This page was printed from

Design challenge seeks to improve New York streetscape

Features | January 1, 2010 | By:

New York City’s urbanSHED competition invited designers to propose alternatives to the ubiquitous grimy, dark sidewalk scaffolds that blight the city

If Kevin Erickson, of KNEstudio, New York City, had his way, all of New York City would benefit from the addition of “clouds” of air-inflated ETFE beams as replacements for the usual grim sidewalk sheds that purport to protect pedestrians from falling debris at downtown construction sites. Erickson’s design team suggests that their design would encourage more public participation in street life because of increased daylight that would filter down through the translucent ETFE beams and the glow at night (the beams would contain LED lights).

KNEstudio’s proposal, “urbanCLOUD”, is one of three finalists for the urbanSHED international design competition sponsored by the New York City Buildings Dept. and the AIA New York Chapter calling for innovative ideas to improve the city’s streetscape.* KNEstudio’s design takes advantage of ETFE’s high strength-to-weight ratio that permits its pneumatic structure to be suspended from the roof using standard outrigger beam systems commonly used for skyscraper window washing. A series of air beams are stacked to create a continuous shelf of protection along any building façade. Internal cables to the air beams constrain the expansion of the air tubes to give the system a cloud-like form. By controlling the air volume in each beam, and thus their shape, the beams can adjust to accommodate site conditions such as trees, elevation changes in building façades and other urban anomalies. Rather than building from the ground up, ubranCLOUD hangs from the top down permitting the free flow of pedestrian traffic at sidewalk level.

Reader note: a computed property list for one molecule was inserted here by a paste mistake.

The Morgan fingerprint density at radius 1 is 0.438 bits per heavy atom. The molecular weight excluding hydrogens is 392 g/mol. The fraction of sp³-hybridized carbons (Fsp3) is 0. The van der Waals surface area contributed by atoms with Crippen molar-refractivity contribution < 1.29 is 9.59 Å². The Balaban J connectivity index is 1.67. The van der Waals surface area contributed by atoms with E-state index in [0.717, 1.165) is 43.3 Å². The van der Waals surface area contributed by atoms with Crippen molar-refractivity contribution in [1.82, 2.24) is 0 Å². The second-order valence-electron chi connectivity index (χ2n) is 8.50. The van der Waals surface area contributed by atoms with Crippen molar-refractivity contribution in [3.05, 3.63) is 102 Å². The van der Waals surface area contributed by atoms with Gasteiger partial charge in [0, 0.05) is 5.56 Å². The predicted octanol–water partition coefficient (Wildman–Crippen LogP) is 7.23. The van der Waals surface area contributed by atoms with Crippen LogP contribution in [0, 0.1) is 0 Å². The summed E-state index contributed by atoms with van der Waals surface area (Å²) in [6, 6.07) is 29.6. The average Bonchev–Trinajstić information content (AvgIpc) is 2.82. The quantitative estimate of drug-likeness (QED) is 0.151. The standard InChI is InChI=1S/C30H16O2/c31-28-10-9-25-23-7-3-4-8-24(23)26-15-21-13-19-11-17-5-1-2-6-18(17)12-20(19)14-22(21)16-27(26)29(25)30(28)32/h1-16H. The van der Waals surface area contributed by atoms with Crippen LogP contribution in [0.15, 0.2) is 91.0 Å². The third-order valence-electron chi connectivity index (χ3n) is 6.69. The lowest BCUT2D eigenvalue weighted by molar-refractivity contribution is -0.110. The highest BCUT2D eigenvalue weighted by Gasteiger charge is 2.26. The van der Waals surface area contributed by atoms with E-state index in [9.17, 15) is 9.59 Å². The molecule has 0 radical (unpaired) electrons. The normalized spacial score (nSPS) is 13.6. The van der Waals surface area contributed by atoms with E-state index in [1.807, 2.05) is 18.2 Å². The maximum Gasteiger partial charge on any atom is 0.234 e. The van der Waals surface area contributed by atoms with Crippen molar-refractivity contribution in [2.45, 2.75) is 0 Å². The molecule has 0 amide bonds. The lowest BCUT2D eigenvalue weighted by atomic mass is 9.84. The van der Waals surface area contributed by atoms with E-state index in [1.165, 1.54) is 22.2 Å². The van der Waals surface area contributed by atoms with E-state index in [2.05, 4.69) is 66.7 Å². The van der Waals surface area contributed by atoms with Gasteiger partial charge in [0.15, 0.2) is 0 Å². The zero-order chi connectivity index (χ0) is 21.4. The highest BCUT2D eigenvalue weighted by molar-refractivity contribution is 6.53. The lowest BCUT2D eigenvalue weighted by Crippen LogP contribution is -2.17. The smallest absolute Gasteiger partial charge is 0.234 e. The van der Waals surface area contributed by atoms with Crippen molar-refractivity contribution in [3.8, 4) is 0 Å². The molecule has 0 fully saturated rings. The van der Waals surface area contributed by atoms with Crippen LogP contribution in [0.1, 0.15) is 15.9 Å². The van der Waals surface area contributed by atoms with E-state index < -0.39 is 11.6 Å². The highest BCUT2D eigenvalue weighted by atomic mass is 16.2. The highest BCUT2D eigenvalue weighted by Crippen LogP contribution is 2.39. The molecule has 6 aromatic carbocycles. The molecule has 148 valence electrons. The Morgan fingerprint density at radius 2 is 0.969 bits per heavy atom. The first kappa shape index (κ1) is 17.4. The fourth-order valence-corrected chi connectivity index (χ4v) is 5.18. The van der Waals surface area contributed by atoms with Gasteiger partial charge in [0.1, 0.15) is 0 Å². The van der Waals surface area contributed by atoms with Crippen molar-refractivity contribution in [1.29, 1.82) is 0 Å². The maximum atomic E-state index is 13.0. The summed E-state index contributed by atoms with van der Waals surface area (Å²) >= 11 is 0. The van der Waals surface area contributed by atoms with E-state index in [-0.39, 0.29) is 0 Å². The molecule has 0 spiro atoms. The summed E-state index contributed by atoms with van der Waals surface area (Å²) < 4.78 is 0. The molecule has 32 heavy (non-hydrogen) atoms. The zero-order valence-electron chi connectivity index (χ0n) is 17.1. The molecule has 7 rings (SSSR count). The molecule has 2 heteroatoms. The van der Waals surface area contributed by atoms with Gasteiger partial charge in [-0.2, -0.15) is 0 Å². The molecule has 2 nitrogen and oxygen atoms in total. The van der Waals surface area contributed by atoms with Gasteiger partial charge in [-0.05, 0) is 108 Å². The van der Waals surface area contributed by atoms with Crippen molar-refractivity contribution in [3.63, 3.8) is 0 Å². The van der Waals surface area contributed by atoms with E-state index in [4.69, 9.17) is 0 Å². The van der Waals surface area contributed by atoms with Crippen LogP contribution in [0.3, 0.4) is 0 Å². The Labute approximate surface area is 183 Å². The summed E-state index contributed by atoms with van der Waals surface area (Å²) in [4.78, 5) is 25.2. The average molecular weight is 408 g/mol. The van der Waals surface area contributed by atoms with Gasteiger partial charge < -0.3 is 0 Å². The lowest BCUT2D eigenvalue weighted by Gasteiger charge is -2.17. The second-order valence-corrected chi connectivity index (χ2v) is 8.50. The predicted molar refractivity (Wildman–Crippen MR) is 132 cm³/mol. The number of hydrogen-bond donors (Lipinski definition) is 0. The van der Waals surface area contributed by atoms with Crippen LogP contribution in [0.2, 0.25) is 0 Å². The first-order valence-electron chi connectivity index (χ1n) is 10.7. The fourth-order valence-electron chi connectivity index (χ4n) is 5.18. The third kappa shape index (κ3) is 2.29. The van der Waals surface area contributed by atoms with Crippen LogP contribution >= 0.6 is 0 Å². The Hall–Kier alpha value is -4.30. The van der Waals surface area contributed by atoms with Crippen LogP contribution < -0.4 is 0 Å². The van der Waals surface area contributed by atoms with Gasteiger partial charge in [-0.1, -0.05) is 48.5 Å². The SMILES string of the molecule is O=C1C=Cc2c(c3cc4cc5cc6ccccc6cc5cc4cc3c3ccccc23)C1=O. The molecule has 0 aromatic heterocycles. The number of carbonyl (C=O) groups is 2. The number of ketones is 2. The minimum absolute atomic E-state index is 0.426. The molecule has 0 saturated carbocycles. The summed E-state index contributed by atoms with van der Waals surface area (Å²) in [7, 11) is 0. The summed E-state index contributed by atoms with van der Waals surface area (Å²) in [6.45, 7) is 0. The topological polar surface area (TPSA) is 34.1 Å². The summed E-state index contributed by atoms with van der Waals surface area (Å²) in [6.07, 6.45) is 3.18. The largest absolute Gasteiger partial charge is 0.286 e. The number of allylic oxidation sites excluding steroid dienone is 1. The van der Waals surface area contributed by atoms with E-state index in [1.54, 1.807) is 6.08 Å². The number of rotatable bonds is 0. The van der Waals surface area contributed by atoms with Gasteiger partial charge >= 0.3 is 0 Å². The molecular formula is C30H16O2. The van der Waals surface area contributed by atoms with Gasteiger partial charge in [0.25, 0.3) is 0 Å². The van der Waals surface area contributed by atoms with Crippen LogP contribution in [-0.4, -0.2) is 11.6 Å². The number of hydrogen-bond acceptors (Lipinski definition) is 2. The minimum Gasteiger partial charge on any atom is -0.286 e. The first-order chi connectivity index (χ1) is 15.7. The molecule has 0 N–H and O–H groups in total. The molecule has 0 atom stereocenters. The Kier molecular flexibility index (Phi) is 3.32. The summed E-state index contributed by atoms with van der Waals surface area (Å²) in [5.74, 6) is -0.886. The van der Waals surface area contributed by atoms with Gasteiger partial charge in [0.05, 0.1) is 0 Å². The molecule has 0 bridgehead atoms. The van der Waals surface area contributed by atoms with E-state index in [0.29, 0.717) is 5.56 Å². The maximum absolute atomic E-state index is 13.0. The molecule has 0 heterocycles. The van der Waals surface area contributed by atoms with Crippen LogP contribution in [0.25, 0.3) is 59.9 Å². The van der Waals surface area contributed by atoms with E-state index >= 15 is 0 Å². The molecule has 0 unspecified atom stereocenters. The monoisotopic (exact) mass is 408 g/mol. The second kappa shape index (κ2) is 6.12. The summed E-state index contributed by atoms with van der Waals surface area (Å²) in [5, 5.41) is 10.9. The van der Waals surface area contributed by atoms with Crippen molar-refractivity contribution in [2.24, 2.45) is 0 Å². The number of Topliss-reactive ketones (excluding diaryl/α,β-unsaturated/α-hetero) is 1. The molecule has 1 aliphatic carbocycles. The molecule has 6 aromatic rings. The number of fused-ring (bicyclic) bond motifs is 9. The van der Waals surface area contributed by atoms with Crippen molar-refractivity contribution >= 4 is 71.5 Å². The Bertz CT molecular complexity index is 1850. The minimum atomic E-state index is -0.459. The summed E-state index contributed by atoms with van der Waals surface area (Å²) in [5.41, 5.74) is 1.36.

Both of the other two finalists of the competition include textile elements in their designs. Young-Hwan Choi, of the University of Pennsylvania, Philadelphia, Penn., designed a series of umbrellas—alternating inverted and upright positions—using carbon fiber in the support columns. A team from Brookline, Mass., XChange Architects, proposes a portable structural system using a tripod-like module with recycled PVC fabric screens on the underside of the canopy to conceal the substructure. At press time, the final selection of a design to be implemented had not been made by the jury.

* Additional sponsors include the Alliance for Downtown New York, the New York Building Congress, Illuminating Engineering Society New York Chapter, and the ABNY Foundation.

Share this Story

Leave a Reply

Your email address will not be published. Required fields are marked *

Comments are moderated and will show up after being approved.